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pjakesc270

Flying for the Marines or Army?

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Unfortunately the answer isn’t exactly simple. I’m going to give you the standard answer. It depends on what you want. 
If you want to fly helicopters, you’re all but guaranteed to do that in the army. If you want to fly jets look elsewhere. 

looking at the Marines vs Army, you need to have a degree to fly in the Marines as you must be a commissioned officer. In the army you can go warrant and not need that expensive piece of paper. I honestly can’t speak to the life of a warrant at a flight company because I haven’t gotten there yet but as a Marine pilot, expect to not fly much. The Marine Corps has a bad problem of not having what they need to keep aircraft up whether it be money or parts, or the money to actually fly. I know many pilots who have to get hours waivers because they fly less than 20 hours in a 6 month period. Plus as an officer you are expected to be that officer first then your ground job and then a pilot third. The training pipeline is much longer in the Marines as well but you do get to fly some pretty awesome aircraft so it’s really not that bad

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I loved my Army time.  9 years served with 8 years of flying in the Army with an average of 17.7 hours per month in the air.  It came in waves though and generally a flight was 4-6 hours, so many times I’d go weeks or even months without a flight.  An example would be in between rotations or deployments when the aircraft are in transit or reset, the unit will not fly.

As a junior warrant officer most of your time will be spent working on your additional duties.  I worked around 50 hour work weeks most of the year.  2 hours a day for PT, the rest doing additional duties, mandatory training, formations, helping others with their duties, ranges, packing, unpacking, sitting in meetings, etc.

Out of flight school was 2 months of aviation life support equipment school and then 4 months of rear detail assistant S2, which is the intelligence shop.  After that stayed in a line unit bouncing between flying and additional duties for the rest of my time.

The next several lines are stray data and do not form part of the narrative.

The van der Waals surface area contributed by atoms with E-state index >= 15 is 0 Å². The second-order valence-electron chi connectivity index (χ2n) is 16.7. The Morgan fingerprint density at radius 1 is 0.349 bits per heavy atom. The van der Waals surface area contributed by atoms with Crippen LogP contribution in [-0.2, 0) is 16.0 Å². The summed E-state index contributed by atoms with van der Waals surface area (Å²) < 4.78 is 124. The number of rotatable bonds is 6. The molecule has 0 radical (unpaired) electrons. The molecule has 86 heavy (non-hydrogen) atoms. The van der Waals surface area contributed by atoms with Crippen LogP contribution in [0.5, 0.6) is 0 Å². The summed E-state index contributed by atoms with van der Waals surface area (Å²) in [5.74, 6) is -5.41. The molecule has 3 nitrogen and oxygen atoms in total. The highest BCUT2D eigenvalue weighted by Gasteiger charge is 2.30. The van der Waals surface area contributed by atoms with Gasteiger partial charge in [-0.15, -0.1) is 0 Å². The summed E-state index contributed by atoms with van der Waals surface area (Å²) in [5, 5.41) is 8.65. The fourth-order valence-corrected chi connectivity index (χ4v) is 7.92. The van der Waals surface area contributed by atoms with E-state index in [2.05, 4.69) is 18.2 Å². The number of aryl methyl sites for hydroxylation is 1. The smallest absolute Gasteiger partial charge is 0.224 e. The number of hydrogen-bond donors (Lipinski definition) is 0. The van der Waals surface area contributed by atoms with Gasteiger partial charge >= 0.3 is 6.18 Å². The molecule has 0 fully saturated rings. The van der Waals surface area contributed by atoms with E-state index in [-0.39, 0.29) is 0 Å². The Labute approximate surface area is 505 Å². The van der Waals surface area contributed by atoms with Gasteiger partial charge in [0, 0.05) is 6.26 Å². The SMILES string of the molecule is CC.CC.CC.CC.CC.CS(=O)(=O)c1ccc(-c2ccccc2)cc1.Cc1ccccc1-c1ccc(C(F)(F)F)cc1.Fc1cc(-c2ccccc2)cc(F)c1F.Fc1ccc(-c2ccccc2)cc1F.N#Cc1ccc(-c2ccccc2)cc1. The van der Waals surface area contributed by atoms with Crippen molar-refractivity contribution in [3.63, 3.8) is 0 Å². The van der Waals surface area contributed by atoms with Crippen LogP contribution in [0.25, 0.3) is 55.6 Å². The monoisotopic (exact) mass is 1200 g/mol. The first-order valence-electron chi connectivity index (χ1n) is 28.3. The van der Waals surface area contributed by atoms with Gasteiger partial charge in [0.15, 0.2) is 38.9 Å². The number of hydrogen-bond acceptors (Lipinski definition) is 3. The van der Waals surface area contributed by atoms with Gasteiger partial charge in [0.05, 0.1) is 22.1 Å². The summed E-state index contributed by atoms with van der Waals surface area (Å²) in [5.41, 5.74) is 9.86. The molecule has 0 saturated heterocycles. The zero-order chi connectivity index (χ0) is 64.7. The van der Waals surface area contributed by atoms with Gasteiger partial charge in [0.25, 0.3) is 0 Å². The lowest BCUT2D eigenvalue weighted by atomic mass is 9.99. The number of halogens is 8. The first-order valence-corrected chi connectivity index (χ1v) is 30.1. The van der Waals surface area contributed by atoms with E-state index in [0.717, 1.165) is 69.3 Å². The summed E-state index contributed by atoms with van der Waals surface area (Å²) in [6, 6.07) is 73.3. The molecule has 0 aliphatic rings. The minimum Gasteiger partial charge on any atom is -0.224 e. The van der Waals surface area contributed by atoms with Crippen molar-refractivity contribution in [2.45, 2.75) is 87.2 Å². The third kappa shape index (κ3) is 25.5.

Most warrant officers will eventually track and start working in their specialty.  Instructor Pilots aside, it’s a lot of admin/ground based work.  You’re also always on the list for staff duty officer or field officer of the day, courtesy patrol, etc.

You’re a soldier first, then an officer, then an aviator.  Your command will generally prioritize what you do in that order.  Flying is feast or famine, and hardly ever a steady thing.

I had a blast as a mid/high grade CW2 un-tracked pilot in command.  I’d say that’s probably the sweetest things will get for a warrant officer.  After that things get too political.  But as with all other things Army, your mileage may vary.  Also, life during the last decade isn’t comparable to life now.  Different OPTEMPO, missions, AOs, airframes, communities...  My experience probably isn’t relevant anymore.

Good luck with your choice!

 

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never been a marine or army pilot....

but about a third of my flight school class were marines. One of my instructors is a marine pilot actually applying for woft after his IP tour. Asked him his advice when I decided to go for woft.

 

the obvious difference is the fact the marines have vtol, stol fighters, tilt rotor, helos, and heavy fixed wing. But to compare apples to apples let’s just talk army helo vs marine helo.

Summary of what he said...

1. Quality of life. Can be better can be worse. Ships suck. A lot of marine Corp bases suck. But navy bases are awesome.

2. Pay. Marines get paid more.

3. “They fly their d!@ks off.” Direct quote from him. Maintenance had him grounded on the regular. In addition...the amount of non flying duties he had was insane. Being a military pilot is never being a pure pilot. But it sounded like as a marine officer they get it way worse than army flight warrants. This was the main reason he is jumping ship. He was up for o-4 and Thought his hours are about to tank. I asked the cw5 that wrote me a LOR how much he flies nowadays. He said he still gets 10-15 hours per week. That’s pretty badass

4. Flight school. Their flight school is a bit more complex. Starts with civilian flying in a fixed wing. Then academic “indoctrination” Course. Then a high performance fixed wing aircraft. Then they hit the helo. In addition...the navy dumps a lot of money into aviation. A lot of exciting opportunities marine pilots can take advantage of. 

5. Diverse flying portfolio. It’s pretty common for helo pilots to have the option to rack up a lot of fixed wing hours by volunteering for an IP gig in that high performance a/c. Most of the IPs are actually helo guys. For that reason.


the fact he’s leaving the marines to come fly for the army by itself says a lot. Again I’ve never been either of the two you’re asking about...but just ask yourself what you want. Being a marine pilot definitely has its perks. Being an army pilot has just as many.
 

 

 

 

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